Quickly Dry-Cure Fresh Tuna At Home For The Best Texture Results

A well-cooked tuna steak is tender but chewy, flavorful but not fishy. The way you cook your fish will greatly influence how it turns out, but there is one trick you can use before the tuna makes contact with heat that is going to help ensure better texture once it hits the plate; try dry-curing your tuna before you cook it.

Dry-curing uses salt as a way of interacting with the moisture in the fish. It's a common technique in preparing other types of meat, too. It is similar to brining, a cooking technique in which a cut of meat or fish is infused with a wet or dry mixture of salt (and sometimes other seasonings) to tenderize it before it is cooked. In some instances, tuna is salt-cured to remove all of the moisture from the tuna, thereby preserving it. But in this case, you will instead be using salt as a way to elevate the interior and exterior texture of the fish in just half an hour.

How to dry-cure tuna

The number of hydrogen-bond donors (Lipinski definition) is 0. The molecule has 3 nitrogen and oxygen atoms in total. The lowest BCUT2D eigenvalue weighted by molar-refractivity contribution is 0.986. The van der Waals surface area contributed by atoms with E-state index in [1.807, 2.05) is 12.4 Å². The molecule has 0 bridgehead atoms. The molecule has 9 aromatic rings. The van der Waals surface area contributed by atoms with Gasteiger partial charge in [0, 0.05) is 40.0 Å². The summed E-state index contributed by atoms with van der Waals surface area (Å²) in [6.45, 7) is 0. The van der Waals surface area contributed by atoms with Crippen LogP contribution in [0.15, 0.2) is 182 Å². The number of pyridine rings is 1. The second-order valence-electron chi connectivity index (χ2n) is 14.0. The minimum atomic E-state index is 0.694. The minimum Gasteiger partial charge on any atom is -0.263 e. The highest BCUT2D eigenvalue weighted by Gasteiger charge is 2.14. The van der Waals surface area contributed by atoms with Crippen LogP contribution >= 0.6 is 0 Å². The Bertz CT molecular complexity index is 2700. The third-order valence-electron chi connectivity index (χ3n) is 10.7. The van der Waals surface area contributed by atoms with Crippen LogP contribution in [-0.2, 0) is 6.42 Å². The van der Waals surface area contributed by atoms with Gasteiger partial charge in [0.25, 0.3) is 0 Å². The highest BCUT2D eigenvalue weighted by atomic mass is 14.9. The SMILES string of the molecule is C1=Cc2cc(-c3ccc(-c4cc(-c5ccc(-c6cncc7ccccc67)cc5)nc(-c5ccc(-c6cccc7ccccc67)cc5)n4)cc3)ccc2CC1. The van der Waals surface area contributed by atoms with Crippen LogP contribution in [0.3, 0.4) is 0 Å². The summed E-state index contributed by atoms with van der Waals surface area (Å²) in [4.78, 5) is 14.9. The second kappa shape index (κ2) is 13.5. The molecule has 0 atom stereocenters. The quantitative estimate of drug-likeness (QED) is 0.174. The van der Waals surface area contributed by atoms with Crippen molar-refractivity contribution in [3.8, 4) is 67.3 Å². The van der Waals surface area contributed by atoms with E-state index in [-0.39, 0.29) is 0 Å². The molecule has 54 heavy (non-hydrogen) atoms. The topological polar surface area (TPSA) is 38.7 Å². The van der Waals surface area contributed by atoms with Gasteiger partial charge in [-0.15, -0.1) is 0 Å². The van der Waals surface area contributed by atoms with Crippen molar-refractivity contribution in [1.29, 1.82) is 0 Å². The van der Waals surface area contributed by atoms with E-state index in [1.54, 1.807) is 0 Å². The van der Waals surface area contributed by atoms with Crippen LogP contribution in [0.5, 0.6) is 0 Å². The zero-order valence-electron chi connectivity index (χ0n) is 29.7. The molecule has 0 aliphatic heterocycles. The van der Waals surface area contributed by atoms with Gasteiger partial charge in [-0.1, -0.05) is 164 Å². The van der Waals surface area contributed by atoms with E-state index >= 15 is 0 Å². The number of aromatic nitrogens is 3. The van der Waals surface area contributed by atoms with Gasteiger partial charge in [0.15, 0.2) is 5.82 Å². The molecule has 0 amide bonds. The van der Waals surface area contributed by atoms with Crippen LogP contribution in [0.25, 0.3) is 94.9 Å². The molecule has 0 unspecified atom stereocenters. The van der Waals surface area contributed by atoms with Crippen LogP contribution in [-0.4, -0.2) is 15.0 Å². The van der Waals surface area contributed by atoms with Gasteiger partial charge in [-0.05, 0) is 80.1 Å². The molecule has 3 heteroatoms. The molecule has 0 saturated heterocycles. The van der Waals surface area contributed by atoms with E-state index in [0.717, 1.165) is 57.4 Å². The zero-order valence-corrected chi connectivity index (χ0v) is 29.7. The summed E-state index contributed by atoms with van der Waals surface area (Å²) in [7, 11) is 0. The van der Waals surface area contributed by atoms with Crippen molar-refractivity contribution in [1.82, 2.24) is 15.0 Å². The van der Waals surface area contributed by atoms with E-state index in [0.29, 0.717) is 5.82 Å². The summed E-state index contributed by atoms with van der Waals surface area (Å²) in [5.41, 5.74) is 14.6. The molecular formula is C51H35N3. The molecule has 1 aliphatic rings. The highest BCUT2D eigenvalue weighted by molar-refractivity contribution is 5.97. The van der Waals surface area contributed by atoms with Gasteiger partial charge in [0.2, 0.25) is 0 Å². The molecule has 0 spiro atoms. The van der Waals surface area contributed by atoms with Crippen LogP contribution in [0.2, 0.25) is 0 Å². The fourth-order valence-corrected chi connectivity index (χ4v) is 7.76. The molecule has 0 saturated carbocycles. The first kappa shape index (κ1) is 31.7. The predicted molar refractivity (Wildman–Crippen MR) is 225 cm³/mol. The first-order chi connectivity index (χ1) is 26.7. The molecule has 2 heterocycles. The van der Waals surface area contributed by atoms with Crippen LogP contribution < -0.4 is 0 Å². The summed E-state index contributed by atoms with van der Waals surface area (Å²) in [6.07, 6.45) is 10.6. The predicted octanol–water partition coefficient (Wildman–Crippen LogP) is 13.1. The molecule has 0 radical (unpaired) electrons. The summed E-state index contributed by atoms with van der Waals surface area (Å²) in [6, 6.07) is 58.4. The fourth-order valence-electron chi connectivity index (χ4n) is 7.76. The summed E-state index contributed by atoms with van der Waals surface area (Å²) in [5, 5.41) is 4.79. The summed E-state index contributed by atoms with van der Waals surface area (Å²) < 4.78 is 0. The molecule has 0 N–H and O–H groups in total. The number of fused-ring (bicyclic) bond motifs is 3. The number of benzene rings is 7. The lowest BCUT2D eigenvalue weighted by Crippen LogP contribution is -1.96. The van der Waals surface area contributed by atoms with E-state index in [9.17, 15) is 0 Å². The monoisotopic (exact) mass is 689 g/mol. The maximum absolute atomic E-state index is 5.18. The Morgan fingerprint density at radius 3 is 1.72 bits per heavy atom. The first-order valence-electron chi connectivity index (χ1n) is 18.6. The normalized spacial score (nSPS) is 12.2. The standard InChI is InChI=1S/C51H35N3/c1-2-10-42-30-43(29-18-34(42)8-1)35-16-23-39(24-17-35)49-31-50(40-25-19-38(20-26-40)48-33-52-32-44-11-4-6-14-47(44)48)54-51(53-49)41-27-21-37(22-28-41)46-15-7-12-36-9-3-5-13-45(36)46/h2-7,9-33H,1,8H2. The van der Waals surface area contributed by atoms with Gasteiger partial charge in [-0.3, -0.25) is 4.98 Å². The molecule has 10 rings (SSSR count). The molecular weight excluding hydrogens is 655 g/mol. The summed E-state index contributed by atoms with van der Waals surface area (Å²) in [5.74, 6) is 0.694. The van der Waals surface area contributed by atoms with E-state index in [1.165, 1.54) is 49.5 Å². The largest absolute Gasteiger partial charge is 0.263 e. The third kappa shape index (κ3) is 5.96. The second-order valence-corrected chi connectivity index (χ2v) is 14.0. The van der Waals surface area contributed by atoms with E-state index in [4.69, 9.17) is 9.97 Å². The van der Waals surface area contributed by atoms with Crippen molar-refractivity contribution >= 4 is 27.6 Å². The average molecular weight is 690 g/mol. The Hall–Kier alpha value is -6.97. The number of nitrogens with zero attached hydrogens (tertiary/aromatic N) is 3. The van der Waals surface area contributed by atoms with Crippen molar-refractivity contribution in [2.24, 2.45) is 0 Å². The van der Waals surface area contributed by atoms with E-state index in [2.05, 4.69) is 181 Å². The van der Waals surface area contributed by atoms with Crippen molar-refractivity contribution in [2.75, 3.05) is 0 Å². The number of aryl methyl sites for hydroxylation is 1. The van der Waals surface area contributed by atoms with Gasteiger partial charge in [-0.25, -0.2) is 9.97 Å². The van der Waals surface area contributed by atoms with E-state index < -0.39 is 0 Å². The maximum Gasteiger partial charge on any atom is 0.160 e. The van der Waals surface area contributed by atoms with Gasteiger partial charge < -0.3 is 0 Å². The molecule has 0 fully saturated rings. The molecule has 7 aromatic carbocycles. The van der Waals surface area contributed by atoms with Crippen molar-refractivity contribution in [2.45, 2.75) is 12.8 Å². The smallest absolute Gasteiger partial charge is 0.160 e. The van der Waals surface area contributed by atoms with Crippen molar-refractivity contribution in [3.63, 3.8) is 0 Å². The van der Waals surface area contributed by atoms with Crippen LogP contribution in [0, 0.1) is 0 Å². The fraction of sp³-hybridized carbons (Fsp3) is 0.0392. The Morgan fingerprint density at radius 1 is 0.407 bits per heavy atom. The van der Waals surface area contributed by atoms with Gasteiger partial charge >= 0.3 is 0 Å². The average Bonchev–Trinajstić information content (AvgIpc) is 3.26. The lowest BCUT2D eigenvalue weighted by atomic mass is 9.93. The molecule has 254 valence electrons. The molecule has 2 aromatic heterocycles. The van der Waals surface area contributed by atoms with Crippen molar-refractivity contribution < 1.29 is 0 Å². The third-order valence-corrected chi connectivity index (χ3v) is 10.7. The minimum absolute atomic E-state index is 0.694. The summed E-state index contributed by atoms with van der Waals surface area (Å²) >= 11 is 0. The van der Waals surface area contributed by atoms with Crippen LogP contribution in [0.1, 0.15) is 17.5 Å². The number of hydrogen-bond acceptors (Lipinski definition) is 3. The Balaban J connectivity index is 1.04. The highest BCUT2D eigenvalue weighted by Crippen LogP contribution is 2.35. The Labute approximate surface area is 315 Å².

To dry-cure tuna at home, take a fresh piece of tuna (if it was frozen, make sure it is completely thawed) and coat it on both sides with kosher salt. Then seal it inside something airtight — either a container or a bag will work. Let it sit for 30 minutes, and then remove the tuna and rinse the salt off using cool water.

This brief dry-cure will do two things for your tuna. It will help the fish retain its moisture so that your meal stays firm and doesn't get dry or stringy. It will also help create a crispy texture on the skin if you plan to bake or pan-fry the tuna. As an added bonus, as long as your diet can accommodate that exposure to salt, it sets the stage for a great flavor profile too, which you can build upon with other spices or sauces, or complement with side dishes.